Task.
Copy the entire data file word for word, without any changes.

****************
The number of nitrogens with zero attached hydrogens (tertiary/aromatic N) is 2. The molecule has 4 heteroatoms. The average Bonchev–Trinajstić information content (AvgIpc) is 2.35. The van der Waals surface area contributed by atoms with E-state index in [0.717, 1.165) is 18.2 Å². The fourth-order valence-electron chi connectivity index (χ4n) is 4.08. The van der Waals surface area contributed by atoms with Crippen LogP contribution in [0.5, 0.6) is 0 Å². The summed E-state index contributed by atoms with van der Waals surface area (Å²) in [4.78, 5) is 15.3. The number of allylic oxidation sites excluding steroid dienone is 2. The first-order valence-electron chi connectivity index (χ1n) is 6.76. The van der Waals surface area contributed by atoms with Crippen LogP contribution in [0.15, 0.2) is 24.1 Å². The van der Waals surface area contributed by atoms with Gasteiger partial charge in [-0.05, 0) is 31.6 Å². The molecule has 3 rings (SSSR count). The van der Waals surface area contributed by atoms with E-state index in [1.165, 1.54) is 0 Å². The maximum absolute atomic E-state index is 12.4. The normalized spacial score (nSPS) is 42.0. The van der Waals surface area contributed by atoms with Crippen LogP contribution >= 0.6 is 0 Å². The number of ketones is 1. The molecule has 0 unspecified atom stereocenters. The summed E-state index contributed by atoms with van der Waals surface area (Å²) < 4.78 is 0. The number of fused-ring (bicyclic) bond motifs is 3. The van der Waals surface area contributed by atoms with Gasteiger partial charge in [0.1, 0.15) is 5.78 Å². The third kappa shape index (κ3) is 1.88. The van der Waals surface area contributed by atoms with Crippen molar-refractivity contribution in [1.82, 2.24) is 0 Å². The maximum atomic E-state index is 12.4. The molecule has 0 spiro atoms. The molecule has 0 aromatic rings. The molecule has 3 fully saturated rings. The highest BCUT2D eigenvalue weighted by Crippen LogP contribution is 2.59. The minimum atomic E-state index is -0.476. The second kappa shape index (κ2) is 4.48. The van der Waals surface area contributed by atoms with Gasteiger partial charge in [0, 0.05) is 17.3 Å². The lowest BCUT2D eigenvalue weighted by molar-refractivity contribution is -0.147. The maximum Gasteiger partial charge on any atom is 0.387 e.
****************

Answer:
The number of nitrogens with zero attached hydrogens (tertiary/aromatic N) is 2. The molecule has 4 heteroatoms. The average Bonchev–Trinajstić information content (AvgIpc) is 2.35. The van der Waals surface area contributed by atoms with E-state index in [0.717, 1.165) is 18.2 Å². The fourth-order valence-electron chi connectivity index (χ4n) is 4.08. The van der Waals surface area contributed by atoms with Crippen LogP contribution in [0.5, 0.6) is 0 Å². The summed E-state index contributed by atoms with van der Waals surface area (Å²) in [4.78, 5) is 15.3. The number of allylic oxidation sites excluding steroid dienone is 2. The first-order valence-electron chi connectivity index (χ1n) is 6.76. The van der Waals surface area contributed by atoms with Crippen LogP contribution in [0.15, 0.2) is 24.1 Å². The van der Waals surface area contributed by atoms with Gasteiger partial charge in [-0.05, 0) is 31.6 Å². The molecule has 3 rings (SSSR count). The van der Waals surface area contributed by atoms with E-state index in [1.165, 1.54) is 0 Å². The maximum absolute atomic E-state index is 12.4. The normalized spacial score (nSPS) is 42.0. The van der Waals surface area contributed by atoms with Crippen LogP contribution >= 0.6 is 0 Å². The number of ketones is 1. The molecule has 0 unspecified atom stereocenters. The summed E-state index contributed by atoms with van der Waals surface area (Å²) < 4.78 is 0. The number of fused-ring (bicyclic) bond motifs is 3. The van der Waals surface area contributed by atoms with Gasteiger partial charge in [0.1, 0.15) is 5.78 Å². The third kappa shape index (κ3) is 1.88. The van der Waals surface area contributed by atoms with Crippen molar-refractivity contribution in [1.82, 2.24) is 0 Å². The maximum atomic E-state index is 12.4. The molecule has 0 spiro atoms. The molecule has 0 aromatic rings. The molecule has 3 fully saturated rings. The highest BCUT2D eigenvalue weighted by Crippen LogP contribution is 2.59. The minimum atomic E-state index is -0.476. The second kappa shape index (κ2) is 4.48. The van der Waals surface area contributed by atoms with Gasteiger partial charge in [0, 0.05) is 17.3 Å². The lowest BCUT2D eigenvalue weighted by molar-refractivity contribution is -0.147. The maximum Gasteiger partial charge on any atom is 0.387 e.